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The world of make-believe

food for thought

As I was surfing my way through the dearth of summer television choices one Saturday evening not long ago, I came upon an old black and white Lawrence Welk program that had been taped in the 1960s. A wholesome-looking young couple was dancing and singing a love song about how nice it was to be holding each other close, feeling safe and cherished, while they danced. And, for some reason, that song took me right back to the late 1940s and early 1950s when I was a daydreaming, romantic teenager myself.
I suppose I was like most other young girls at the time– even though my time was twenty years before that particular Lawrence Welk program was first aired– and I wanted to believe that, somewhere in my not-too-distant future, I’d find myself dancing with my very own more-or-less-perfect boyfriend in just such a romantic scenario. And that thought led me to considering just how much the film and record industries have influenced our beliefs and expectations about ourselves and our reality.
As girls, we had been told by Hollywood and RCA that we were pretty and perky. That our mothers were supportive and trusting and encouraged us to have a happy social life while adhering to the strictest standards of lady-like behavior. Our fathers were protective and proud of our brains and accomplishments and encouraged a certain measure of independence while still doling out allowances and paying for cashmere sweaters and slumber parties. They even trusted us with the family car to go to the beach with a half dozen friends on summer afternoons (mixed company, of course, but nobody was too serious).
The reality, of course, was that we shaved our legs in secret, smuggled our makeup out with our homework and put it on in the girls’ restroom at school, and borrowed the sweaters from friends. Our mothers didn’t dish out hotdogs and ice cream sodas to swarms of teenagers after school, and our fathers frowned and growled and chased the boys away if they lingered more than two minutes on the front porch after bringing us home. There were no weekend parties in the garage, and if none of our friends owned cars, we walked everywhere.
The movies told us that smart girls played hard-to-get, that boys were shy and tongue-tied around girls they really liked, and that they would eventually do something outrageously romantic to melt your resistance and win your heart. They would treat you like a princess and defend your honor to the death, sacrifice their dreams, if necessary, to make you happy.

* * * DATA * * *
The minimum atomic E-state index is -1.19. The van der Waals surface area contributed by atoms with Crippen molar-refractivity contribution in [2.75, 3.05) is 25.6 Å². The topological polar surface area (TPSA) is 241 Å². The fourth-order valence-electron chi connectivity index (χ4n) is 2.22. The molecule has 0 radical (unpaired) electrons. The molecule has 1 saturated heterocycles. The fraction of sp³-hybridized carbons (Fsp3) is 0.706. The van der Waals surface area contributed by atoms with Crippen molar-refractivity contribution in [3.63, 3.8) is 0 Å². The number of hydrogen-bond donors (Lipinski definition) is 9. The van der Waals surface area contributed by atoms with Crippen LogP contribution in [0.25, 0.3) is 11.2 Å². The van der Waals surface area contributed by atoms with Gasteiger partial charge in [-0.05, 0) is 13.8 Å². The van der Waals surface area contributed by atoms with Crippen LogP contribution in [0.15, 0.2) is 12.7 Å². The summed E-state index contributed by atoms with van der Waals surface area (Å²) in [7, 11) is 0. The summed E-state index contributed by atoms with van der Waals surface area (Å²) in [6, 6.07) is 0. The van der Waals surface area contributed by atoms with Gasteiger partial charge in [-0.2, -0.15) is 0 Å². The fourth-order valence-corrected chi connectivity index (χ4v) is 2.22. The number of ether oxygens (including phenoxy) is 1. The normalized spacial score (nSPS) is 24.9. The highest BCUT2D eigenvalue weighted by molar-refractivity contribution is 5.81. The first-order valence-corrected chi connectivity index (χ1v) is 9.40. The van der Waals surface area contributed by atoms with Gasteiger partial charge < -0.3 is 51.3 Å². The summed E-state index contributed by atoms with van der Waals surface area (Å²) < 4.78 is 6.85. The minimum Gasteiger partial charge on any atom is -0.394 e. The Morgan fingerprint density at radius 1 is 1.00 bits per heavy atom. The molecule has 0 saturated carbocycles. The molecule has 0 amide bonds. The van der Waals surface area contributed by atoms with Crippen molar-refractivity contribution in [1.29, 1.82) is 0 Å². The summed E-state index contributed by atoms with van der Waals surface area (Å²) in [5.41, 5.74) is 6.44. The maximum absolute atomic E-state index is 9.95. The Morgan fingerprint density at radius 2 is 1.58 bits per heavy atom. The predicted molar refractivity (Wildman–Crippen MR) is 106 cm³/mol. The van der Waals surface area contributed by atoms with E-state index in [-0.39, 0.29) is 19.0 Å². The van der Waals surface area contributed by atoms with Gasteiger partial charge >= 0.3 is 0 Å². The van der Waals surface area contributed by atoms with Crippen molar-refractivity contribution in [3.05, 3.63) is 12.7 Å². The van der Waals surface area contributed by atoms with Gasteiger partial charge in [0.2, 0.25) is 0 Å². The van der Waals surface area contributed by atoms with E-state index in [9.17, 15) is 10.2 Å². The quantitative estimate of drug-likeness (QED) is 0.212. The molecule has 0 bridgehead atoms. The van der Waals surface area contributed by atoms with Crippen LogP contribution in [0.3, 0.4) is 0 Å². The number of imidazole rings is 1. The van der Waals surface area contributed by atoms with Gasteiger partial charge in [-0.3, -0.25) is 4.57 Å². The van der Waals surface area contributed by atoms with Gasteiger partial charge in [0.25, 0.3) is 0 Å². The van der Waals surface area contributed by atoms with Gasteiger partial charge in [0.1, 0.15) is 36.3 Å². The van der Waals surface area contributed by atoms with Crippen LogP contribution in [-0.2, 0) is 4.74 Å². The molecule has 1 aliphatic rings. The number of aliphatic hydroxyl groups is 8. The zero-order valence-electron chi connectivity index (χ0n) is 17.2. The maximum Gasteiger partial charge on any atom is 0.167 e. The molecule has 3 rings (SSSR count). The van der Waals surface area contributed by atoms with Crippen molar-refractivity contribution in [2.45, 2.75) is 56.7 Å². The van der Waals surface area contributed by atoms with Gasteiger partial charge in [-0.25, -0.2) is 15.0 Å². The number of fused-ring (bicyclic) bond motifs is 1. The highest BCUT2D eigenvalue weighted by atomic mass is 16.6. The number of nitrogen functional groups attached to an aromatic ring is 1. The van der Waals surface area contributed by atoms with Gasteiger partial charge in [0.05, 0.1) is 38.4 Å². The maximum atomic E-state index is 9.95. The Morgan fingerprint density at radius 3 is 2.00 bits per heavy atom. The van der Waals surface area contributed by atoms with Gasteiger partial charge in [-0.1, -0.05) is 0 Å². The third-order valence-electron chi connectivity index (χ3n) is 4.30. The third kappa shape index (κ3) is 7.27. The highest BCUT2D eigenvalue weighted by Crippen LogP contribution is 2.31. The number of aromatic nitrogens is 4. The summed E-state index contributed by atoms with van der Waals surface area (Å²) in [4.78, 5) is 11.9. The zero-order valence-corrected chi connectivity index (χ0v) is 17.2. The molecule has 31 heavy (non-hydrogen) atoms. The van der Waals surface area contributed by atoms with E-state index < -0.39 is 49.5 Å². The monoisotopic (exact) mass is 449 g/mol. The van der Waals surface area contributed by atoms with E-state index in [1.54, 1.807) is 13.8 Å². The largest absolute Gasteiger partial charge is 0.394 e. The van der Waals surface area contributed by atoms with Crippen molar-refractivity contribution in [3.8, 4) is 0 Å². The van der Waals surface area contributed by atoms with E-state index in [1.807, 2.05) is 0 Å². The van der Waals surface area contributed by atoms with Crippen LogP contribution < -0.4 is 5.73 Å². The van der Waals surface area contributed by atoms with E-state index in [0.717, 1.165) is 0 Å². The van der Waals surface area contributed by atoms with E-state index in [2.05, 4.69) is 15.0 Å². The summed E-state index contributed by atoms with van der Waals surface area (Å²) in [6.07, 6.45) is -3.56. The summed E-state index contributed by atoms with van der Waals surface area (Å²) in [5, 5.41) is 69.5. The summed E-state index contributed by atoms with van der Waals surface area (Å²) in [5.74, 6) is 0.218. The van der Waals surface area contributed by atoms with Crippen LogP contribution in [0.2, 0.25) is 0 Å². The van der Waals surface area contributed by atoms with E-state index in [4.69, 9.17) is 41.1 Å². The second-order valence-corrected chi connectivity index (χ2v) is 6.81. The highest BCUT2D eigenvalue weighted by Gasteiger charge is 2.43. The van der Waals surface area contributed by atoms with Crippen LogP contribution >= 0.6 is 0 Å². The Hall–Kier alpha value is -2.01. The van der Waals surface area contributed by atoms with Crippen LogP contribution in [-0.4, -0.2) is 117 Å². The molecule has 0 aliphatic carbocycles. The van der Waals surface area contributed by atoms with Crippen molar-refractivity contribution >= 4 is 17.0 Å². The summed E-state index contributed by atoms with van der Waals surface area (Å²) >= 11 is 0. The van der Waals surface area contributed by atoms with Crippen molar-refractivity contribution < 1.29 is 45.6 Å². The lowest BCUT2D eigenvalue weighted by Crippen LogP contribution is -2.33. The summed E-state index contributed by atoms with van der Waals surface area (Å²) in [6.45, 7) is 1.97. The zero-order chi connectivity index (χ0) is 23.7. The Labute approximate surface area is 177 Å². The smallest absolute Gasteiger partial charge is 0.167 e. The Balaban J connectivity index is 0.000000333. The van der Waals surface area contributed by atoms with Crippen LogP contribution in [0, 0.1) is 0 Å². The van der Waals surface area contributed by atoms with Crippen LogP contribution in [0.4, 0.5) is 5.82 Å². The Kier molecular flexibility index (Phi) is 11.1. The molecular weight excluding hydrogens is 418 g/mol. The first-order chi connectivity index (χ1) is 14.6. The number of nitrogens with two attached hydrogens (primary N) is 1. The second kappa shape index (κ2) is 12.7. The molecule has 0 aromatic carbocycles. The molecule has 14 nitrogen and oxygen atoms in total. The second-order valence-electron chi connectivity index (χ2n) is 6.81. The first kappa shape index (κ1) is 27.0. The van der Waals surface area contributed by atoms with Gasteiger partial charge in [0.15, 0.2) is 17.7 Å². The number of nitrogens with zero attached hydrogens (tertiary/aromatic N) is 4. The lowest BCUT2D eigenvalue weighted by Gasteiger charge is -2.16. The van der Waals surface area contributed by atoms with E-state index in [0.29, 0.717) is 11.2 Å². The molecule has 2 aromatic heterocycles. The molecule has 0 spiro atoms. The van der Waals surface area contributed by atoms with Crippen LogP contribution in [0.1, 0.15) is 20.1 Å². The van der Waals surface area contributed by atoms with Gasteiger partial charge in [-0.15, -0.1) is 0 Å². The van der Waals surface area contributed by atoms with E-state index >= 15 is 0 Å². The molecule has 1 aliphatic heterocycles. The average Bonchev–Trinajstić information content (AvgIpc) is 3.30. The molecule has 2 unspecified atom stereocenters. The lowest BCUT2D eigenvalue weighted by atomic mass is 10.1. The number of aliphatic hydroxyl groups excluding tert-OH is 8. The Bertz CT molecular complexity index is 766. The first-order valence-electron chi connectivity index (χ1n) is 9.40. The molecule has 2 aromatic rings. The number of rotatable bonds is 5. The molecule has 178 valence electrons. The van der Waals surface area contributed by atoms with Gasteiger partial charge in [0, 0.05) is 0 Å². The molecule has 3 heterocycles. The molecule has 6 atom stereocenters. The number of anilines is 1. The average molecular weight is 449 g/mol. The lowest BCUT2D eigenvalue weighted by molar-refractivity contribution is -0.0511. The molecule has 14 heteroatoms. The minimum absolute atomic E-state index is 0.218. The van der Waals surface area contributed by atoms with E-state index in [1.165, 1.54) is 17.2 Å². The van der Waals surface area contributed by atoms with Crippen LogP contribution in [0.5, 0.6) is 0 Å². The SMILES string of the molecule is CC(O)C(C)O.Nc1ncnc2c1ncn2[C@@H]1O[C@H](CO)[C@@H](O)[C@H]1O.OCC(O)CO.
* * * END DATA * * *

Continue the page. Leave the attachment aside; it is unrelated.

In real life, girls generally stalked boys they considered heart-throbs, asked their best friends to ask their brothers to find out if Mr. Dreamboat liked her just a little, or thought she was pretty, or had a date for the school dance. The boys tended to prefer to go stag and pick up a girl to walk home with at the end of the evening, hoping to get a little snuggle, at least, out of gratitude. It was rare that he ever followed up on his promise to phone the next day, or run into her at the drugstore after school sometime soon.
Movie parents often invited the boyfriend to go along on the family vacation to the lake, where there was a beach populated by hordes of wholesome teenagers who played guitars and volleyball, and sang songs around driftwood fires at night. Actual parents were more likely to keep the destination a secret so they could smuggle their unwilling daughters away from the untrustworthy boys who were in pursuit of their precious darlings. And they studiously avoided the sort of resorts where the younger generation tended to congregate– often choosing the same week and location as the boss and his manipulative wife had chosen to take their two dorky sons.
The movies promised us travel, adventures, intriguing summer jobs that opened doors to exciting careers, fascinating new ideas, fabulous new friends, glamour, romance, and quite often even the revelation of an unexpected and totally unsuspected talent or interest that would change our lives and put us on the path to unbelievable wealth, fame and success. In actuality, clerking in the notions department at the dime store got us nothing more than minimum wage, close scrutiny from an assistant manager who was never pleased with anything we did, and unwelcome advances from the sleazy guy who worked in housewares. In spite of what the movies tell us, the best thing about being a teenager is that you outgrow it. Hang in there.